It is going to be a lovely month! We have a couple of sweet events coming up that will make you fall in love all over again with the Czech Center Museum Houston:


February 12, 5-7pm, Free Entry: Valentine’s Happy Hour. Mix and mingle in our pop-up Valentine’s Cafe on the first floor with sweets and a cash bar!

Conversation Event Illo

February 21, 4-7pm, Free Entry: Conversation with author Theresa Parker and photographer Mark Hiebert, creators of Jimmy Brosch Remembers Twenty Legendary Texas Czech Polka Bands, followed by a performance by the Lanier Middle School Polka Band. This is the first in a series of free events held in conjunction with the exhibit Texas Czechs: Rooted in Tradition.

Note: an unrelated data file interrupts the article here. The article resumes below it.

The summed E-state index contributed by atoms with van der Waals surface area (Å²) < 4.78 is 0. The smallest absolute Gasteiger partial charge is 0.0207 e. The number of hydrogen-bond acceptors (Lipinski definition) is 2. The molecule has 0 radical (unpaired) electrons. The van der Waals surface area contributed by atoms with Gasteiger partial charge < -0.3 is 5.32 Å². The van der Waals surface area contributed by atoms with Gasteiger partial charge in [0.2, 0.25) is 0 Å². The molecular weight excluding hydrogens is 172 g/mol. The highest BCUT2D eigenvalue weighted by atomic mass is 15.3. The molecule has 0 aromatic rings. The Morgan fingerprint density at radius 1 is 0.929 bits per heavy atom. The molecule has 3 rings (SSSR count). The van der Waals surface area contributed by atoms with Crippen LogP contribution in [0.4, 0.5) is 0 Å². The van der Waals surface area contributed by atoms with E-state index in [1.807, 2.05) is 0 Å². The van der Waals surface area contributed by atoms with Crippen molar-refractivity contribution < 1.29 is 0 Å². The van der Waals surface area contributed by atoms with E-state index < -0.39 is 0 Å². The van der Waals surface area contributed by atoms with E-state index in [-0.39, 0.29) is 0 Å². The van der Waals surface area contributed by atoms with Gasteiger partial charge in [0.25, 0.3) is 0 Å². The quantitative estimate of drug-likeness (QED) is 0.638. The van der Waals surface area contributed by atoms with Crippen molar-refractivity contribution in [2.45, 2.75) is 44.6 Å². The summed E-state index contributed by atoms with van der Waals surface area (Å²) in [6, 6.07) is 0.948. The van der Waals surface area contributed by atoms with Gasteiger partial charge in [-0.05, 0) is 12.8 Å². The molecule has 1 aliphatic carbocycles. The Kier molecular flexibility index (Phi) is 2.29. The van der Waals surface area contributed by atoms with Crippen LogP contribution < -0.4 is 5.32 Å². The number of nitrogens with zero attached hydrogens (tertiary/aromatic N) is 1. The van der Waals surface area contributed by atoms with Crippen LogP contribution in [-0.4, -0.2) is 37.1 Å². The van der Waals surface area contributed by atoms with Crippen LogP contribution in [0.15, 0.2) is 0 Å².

Check our website and Facebook page for updates and other upcoming events! We’d love to see your beautiful face at the Czech Center Museum Houston soon!

Preserving and celebrating Czech and Slovak heritage with the goal of promoting a global community